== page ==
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I am having some issues with understanding what my adviser means by "galactic roll," but I have not been able to find anything online regarding this.

My project involves generating an array of az/el coordinates, converting them to ra/dec, then converting them to galactic lon/lat. I then use these coordinates to scan a Healpy map (all in Python).

She did mention starting off by setting horizontal roll = 0, and then converting horizontal coordinates to galactic coordinates. The galactic roll should then take on nonzero values, which is important to the data I am analyzing.

I've read about Euler angles and quaternions and I think I'm on the right path. She provided some code for me to reference, and that uses quaternions and Euler angles. Does galactic roll refer to one of the Euler angles (perhaps $\theta$)? Another reference code she provided mentions parallactic angle; could that be it? Any help or reference material would be appreciated. Thank you!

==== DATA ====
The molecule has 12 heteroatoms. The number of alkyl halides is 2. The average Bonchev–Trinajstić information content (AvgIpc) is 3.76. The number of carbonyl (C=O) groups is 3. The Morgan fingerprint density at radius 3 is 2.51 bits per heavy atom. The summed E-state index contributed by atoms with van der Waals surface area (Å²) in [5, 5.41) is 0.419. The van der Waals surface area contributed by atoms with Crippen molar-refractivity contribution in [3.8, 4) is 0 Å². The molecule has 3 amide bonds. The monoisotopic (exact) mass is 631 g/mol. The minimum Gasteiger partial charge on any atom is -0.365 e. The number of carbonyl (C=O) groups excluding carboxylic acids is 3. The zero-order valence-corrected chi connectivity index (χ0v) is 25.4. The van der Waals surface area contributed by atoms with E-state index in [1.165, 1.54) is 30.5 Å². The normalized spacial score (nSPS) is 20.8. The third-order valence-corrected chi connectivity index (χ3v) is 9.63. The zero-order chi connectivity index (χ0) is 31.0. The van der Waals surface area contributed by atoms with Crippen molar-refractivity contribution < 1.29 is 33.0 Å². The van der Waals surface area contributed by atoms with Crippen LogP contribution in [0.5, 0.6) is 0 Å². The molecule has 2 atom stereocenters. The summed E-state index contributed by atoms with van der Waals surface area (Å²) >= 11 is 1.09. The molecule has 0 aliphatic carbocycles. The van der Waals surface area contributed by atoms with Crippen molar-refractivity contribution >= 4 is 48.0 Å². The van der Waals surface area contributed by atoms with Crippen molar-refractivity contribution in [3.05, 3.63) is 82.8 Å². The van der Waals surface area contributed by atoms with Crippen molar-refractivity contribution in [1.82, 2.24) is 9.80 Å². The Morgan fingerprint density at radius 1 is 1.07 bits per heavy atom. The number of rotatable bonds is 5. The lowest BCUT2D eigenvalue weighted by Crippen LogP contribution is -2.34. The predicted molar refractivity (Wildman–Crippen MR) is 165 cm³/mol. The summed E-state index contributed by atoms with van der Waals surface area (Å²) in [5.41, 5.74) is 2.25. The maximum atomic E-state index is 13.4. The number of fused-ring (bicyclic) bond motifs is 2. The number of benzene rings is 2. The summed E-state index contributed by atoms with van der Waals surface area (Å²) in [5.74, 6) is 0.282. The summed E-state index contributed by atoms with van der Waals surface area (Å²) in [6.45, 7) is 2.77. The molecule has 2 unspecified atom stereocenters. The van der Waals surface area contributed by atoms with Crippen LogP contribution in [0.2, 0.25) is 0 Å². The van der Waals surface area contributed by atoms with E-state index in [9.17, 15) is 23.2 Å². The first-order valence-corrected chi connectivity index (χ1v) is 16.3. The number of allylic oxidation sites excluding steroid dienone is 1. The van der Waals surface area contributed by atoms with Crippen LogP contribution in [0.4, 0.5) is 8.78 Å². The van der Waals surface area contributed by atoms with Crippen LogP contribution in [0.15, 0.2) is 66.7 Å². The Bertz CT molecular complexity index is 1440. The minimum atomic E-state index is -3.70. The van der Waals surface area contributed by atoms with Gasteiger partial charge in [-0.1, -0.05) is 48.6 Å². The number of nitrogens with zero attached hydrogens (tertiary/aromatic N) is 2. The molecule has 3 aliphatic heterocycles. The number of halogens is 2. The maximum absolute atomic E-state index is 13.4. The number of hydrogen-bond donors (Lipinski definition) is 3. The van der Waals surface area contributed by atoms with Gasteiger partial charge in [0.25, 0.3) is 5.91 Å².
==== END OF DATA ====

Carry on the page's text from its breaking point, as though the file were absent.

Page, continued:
(And before you mention this, yes I will ask her. I just want to give this an honest attempt first.)

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  • $\begingroup$ You should primarily ask your supervisor. Nobody expects students to know everything from the start. The learning process is part of science and nobody should feel embarassed to ask. $\endgroup$ – AtmosphericPrisonEscape Mar 23 '18 at 22:05
  • $\begingroup$ @AtmosphericPrisonEscape I'm not embarrassed to ask her at all (I've already asked dozens of questions, what's one more?) This is more of a personal challenge than anything. $\endgroup$ – Rose R Mar 23 '18 at 22:10
  • $\begingroup$ I think this is "roll" in the sense of "roll, pitch, yaw", the three coordinates used to define an airplane's rotation. It's an unusual way of giving galactic coordinates. $\endgroup$ – barrycarter Mar 24 '18 at 14:13
  • $\begingroup$ I keep reading this question and thinking "Well, I would look for it in my local supermarket, next to the arctic roll." $\endgroup$ – Mick Mar 24 '18 at 15:14

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